Superintendent William Hite has praised the alternative proposals and says the District is listening. Hite has already said that the District will revise its recommendation to close 37 schools and relocate seven others before submitting a final plan to the School Reform Commission, which is scheduled to vote on closures on March 7.
Hite, however, continues to stress that the District’s financial shortfall cannot be ignored, and that any changes will have to fit in its overall cost-cutting priorities.
What follows are brief summaries of the proposals.
The big plans
North Philadelphia Collaboration: Back to the drawing board
This seven-page proposal, signed by a long list of partners that includes state legislators and City Council President Darrell Clarke, calls for rethinking of the proposal to close 11 North Philadelphia elementary schools. Its many detailed recommendations include keeping Duckrey Elementary open, expanding Strawberry Mansion High School and neighboring L.P. Hill Elementary, and monitoring the remaining schools in order to better plan for any future closures. The proposal allows that some closures may be necessary, but recommends that “students … not be made to walk more than five blocks,” that “schools to which students are sent perform better academically,” and that “our list of recommendations take precedence over those proposed by district administrators.” The proposal calls for increasing overall enrollment by boosting academic programs, partnerships with city agencies, and other community services throughout the area’s schools.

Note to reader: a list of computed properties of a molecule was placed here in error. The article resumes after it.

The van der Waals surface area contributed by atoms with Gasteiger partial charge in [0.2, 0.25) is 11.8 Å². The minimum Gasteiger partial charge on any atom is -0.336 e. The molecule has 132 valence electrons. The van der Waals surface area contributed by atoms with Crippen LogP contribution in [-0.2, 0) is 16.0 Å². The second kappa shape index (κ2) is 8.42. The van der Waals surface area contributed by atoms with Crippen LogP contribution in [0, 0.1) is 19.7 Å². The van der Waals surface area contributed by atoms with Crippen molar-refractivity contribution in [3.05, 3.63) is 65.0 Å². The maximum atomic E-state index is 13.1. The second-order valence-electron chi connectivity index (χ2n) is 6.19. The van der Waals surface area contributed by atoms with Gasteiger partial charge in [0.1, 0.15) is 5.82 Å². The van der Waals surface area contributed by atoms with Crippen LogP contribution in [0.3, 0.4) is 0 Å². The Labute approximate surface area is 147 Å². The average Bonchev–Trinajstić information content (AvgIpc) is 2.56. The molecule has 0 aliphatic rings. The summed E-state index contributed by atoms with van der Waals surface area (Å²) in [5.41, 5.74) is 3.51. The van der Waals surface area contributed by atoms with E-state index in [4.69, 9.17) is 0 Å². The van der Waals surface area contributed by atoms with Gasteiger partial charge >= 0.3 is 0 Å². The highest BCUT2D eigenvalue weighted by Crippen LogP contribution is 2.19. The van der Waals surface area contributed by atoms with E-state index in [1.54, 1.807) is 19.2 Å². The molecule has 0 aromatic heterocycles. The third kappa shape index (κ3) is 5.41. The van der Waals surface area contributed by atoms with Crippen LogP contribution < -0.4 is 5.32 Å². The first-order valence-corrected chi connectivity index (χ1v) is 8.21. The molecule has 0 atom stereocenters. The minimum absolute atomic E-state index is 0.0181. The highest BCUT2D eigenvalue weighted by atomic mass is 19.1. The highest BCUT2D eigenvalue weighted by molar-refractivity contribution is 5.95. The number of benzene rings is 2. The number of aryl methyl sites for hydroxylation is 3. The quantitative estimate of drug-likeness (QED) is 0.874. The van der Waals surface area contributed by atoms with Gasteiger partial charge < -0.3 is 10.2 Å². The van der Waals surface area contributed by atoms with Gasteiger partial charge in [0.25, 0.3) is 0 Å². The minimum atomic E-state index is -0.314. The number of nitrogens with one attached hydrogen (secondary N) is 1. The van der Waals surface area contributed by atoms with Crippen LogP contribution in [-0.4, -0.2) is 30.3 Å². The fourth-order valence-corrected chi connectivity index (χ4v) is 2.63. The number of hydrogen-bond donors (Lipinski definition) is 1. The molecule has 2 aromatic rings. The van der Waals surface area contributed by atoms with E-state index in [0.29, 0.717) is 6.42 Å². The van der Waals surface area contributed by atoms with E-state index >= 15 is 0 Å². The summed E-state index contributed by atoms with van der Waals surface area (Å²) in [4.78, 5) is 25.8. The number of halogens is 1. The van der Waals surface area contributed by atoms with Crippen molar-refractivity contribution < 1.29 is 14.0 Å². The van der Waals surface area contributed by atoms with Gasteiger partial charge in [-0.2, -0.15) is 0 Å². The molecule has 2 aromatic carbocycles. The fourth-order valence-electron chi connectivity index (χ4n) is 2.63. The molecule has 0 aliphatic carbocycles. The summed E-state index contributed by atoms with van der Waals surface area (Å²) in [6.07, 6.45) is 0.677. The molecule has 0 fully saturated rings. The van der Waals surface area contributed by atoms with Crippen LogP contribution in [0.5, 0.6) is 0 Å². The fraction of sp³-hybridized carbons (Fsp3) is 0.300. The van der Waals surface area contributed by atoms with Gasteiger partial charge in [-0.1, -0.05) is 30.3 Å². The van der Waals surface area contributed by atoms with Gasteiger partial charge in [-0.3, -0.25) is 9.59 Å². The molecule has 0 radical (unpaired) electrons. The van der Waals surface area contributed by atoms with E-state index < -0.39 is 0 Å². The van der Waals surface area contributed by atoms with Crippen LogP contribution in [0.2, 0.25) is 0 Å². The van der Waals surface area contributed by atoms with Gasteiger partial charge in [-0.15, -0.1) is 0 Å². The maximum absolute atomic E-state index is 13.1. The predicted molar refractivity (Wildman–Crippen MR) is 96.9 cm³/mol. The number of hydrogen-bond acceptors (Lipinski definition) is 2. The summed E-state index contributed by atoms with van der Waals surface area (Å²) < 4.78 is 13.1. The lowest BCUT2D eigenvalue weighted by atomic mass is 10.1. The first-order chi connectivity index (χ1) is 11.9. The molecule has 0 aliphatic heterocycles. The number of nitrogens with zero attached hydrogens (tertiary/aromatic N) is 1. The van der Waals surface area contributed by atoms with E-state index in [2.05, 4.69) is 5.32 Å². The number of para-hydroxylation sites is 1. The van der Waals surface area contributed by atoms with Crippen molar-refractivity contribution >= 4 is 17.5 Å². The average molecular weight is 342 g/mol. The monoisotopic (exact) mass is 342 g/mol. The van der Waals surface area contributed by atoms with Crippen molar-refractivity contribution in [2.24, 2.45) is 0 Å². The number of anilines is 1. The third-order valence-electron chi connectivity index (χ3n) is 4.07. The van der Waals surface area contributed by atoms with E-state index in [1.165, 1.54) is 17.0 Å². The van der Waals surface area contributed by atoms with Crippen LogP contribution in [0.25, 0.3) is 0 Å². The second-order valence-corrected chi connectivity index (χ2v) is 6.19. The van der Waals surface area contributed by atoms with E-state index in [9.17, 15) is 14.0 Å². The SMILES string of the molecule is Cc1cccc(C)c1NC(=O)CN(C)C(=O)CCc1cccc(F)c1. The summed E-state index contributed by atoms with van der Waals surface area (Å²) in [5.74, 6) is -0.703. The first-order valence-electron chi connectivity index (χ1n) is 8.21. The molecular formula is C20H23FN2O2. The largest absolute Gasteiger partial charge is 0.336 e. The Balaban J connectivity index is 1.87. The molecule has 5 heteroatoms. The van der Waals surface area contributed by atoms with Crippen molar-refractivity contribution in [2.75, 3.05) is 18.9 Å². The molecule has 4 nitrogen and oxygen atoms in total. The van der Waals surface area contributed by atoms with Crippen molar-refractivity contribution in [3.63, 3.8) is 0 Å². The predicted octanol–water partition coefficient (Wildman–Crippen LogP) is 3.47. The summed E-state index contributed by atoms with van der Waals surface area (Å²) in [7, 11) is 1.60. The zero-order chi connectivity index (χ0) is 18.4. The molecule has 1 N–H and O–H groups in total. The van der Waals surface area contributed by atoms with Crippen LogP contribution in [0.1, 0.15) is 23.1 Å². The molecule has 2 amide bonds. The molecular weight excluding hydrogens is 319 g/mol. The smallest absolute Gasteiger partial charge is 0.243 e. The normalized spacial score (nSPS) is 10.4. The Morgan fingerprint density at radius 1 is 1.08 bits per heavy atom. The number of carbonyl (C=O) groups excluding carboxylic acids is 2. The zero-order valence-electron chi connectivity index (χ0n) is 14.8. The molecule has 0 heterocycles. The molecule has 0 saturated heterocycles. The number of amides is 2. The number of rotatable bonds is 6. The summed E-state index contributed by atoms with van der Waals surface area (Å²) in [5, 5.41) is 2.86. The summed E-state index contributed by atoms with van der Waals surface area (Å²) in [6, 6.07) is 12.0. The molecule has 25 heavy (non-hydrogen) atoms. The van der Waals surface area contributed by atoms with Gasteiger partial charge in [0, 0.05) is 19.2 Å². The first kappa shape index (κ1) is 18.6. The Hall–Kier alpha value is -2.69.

Northwest Philadelphia legislator: Rethink my district
State Rep. Cherelle Parker calls for multiple changes in the plans for her Northwest Philadelphia district. Her proposals include keeping McCloskey Elementary open and expanding it. In addition, she says, “I strongly advocate that the each school's current principal, teachers, and administrative/support staff be retained to insure a smooth transition.” (A separate plan from McCloskey parents proposes bringing the school to full capacity by making it a K-8.)